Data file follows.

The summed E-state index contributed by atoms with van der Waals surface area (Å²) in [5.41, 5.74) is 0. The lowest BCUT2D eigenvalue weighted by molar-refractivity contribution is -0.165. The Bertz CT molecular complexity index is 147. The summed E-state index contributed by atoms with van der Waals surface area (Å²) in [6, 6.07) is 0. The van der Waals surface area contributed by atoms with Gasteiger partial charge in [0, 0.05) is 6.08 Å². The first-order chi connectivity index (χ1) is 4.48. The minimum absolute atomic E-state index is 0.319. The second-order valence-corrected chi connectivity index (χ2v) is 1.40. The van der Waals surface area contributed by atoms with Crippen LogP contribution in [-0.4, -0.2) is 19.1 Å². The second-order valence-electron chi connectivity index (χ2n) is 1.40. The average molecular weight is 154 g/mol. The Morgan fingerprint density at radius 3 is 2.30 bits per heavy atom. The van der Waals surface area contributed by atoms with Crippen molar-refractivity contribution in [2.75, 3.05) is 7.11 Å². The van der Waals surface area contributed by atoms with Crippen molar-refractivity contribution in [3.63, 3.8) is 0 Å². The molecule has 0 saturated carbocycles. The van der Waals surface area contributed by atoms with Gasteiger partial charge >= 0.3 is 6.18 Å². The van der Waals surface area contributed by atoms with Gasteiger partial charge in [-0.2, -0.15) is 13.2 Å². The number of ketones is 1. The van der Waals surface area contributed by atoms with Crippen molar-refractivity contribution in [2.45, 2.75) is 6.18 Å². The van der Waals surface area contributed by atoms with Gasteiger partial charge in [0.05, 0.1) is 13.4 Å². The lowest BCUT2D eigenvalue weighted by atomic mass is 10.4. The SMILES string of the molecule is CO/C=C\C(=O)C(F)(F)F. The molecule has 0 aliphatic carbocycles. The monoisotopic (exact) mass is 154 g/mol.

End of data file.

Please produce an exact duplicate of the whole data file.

The summed E-state index contributed by atoms with van der Waals surface area (Å²) in [5.41, 5.74) is 0. The lowest BCUT2D eigenvalue weighted by molar-refractivity contribution is -0.165. The Bertz CT molecular complexity index is 147. The summed E-state index contributed by atoms with van der Waals surface area (Å²) in [6, 6.07) is 0. The van der Waals surface area contributed by atoms with Gasteiger partial charge in [0, 0.05) is 6.08 Å². The first-order chi connectivity index (χ1) is 4.48. The minimum absolute atomic E-state index is 0.319. The second-order valence-corrected chi connectivity index (χ2v) is 1.40. The van der Waals surface area contributed by atoms with Crippen LogP contribution in [-0.4, -0.2) is 19.1 Å². The second-order valence-electron chi connectivity index (χ2n) is 1.40. The average molecular weight is 154 g/mol. The Morgan fingerprint density at radius 3 is 2.30 bits per heavy atom. The van der Waals surface area contributed by atoms with Crippen molar-refractivity contribution in [2.75, 3.05) is 7.11 Å². The van der Waals surface area contributed by atoms with Crippen molar-refractivity contribution in [3.63, 3.8) is 0 Å². The molecule has 0 saturated carbocycles. The van der Waals surface area contributed by atoms with Gasteiger partial charge >= 0.3 is 6.18 Å². The van der Waals surface area contributed by atoms with Gasteiger partial charge in [-0.2, -0.15) is 13.2 Å². The number of ketones is 1. The van der Waals surface area contributed by atoms with Crippen molar-refractivity contribution in [2.45, 2.75) is 6.18 Å². The van der Waals surface area contributed by atoms with Gasteiger partial charge in [0.05, 0.1) is 13.4 Å². The lowest BCUT2D eigenvalue weighted by atomic mass is 10.4. The SMILES string of the molecule is CO/C=C\C(=O)C(F)(F)F. The molecule has 0 aliphatic carbocycles. The monoisotopic (exact) mass is 154 g/mol.